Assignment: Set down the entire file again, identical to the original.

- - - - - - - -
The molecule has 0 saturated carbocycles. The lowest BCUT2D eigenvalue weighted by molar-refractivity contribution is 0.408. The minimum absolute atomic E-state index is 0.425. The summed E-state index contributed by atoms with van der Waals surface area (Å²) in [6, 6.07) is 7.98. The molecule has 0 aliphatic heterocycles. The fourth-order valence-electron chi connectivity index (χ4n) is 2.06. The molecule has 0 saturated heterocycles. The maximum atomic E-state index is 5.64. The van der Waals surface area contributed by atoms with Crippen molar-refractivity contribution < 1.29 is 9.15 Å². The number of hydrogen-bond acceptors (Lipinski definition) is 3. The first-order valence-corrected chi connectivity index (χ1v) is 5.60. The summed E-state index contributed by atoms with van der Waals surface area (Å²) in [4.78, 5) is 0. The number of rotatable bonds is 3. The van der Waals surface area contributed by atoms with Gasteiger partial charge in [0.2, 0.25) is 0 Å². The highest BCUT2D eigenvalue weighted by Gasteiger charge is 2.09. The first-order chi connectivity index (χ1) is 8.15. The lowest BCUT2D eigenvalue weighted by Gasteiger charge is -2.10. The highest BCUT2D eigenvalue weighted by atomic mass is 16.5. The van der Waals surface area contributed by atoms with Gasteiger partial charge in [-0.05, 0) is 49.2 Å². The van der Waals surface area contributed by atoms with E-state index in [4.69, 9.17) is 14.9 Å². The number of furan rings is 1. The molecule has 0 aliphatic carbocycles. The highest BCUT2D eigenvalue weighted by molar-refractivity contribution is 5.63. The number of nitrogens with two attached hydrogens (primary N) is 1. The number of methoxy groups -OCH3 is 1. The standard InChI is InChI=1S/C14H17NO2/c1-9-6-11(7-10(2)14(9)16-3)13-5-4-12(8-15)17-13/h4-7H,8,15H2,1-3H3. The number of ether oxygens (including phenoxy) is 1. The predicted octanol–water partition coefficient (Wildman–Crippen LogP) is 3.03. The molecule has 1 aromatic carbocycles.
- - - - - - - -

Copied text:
The molecule has 0 saturated carbocycles. The lowest BCUT2D eigenvalue weighted by molar-refractivity contribution is 0.408. The minimum absolute atomic E-state index is 0.425. The summed E-state index contributed by atoms with van der Waals surface area (Å²) in [6, 6.07) is 7.98. The molecule has 0 aliphatic heterocycles. The fourth-order valence-electron chi connectivity index (χ4n) is 2.06. The molecule has 0 saturated heterocycles. The maximum atomic E-state index is 5.64. The van der Waals surface area contributed by atoms with Crippen molar-refractivity contribution < 1.29 is 9.15 Å². The number of hydrogen-bond acceptors (Lipinski definition) is 3. The first-order valence-corrected chi connectivity index (χ1v) is 5.60. The summed E-state index contributed by atoms with van der Waals surface area (Å²) in [4.78, 5) is 0. The number of rotatable bonds is 3. The van der Waals surface area contributed by atoms with Gasteiger partial charge in [0.2, 0.25) is 0 Å². The highest BCUT2D eigenvalue weighted by Gasteiger charge is 2.09. The first-order chi connectivity index (χ1) is 8.15. The lowest BCUT2D eigenvalue weighted by Gasteiger charge is -2.10. The highest BCUT2D eigenvalue weighted by atomic mass is 16.5. The van der Waals surface area contributed by atoms with Gasteiger partial charge in [-0.05, 0) is 49.2 Å². The van der Waals surface area contributed by atoms with E-state index in [4.69, 9.17) is 14.9 Å². The number of furan rings is 1. The molecule has 0 aliphatic carbocycles. The highest BCUT2D eigenvalue weighted by molar-refractivity contribution is 5.63. The number of nitrogens with two attached hydrogens (primary N) is 1. The number of methoxy groups -OCH3 is 1. The standard InChI is InChI=1S/C14H17NO2/c1-9-6-11(7-10(2)14(9)16-3)13-5-4-12(8-15)17-13/h4-7H,8,15H2,1-3H3. The number of ether oxygens (including phenoxy) is 1. The predicted octanol–water partition coefficient (Wildman–Crippen LogP) is 3.03. The molecule has 1 aromatic carbocycles.